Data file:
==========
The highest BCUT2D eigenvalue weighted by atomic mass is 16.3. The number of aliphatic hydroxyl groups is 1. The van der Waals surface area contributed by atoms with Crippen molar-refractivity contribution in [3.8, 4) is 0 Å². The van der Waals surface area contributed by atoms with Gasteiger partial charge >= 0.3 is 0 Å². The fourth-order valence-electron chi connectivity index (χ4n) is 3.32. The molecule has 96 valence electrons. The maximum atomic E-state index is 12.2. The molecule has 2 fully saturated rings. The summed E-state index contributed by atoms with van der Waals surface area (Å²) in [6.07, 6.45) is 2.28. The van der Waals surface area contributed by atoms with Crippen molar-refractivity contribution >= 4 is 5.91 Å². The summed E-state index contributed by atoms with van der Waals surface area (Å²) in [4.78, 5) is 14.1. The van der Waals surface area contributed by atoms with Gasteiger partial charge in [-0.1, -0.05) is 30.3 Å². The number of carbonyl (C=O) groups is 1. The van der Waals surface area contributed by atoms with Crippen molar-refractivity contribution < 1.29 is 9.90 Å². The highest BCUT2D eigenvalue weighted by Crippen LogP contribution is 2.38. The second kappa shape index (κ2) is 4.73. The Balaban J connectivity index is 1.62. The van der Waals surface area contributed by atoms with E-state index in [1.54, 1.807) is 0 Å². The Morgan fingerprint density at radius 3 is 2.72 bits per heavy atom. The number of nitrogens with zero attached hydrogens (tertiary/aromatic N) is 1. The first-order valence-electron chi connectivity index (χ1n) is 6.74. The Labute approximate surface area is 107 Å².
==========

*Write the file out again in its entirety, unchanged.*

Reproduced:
The highest BCUT2D eigenvalue weighted by atomic mass is 16.3. The number of aliphatic hydroxyl groups is 1. The van der Waals surface area contributed by atoms with Crippen molar-refractivity contribution in [3.8, 4) is 0 Å². The van der Waals surface area contributed by atoms with Gasteiger partial charge >= 0.3 is 0 Å². The fourth-order valence-electron chi connectivity index (χ4n) is 3.32. The molecule has 96 valence electrons. The maximum atomic E-state index is 12.2. The molecule has 2 fully saturated rings. The summed E-state index contributed by atoms with van der Waals surface area (Å²) in [6.07, 6.45) is 2.28. The van der Waals surface area contributed by atoms with Crippen molar-refractivity contribution >= 4 is 5.91 Å². The summed E-state index contributed by atoms with van der Waals surface area (Å²) in [4.78, 5) is 14.1. The van der Waals surface area contributed by atoms with Gasteiger partial charge in [-0.1, -0.05) is 30.3 Å². The number of carbonyl (C=O) groups is 1. The van der Waals surface area contributed by atoms with Crippen molar-refractivity contribution < 1.29 is 9.90 Å². The highest BCUT2D eigenvalue weighted by Crippen LogP contribution is 2.38. The second kappa shape index (κ2) is 4.73. The Balaban J connectivity index is 1.62. The van der Waals surface area contributed by atoms with E-state index in [1.54, 1.807) is 0 Å². The Morgan fingerprint density at radius 3 is 2.72 bits per heavy atom. The number of nitrogens with zero attached hydrogens (tertiary/aromatic N) is 1. The first-order valence-electron chi connectivity index (χ1n) is 6.74. The Labute approximate surface area is 107 Å².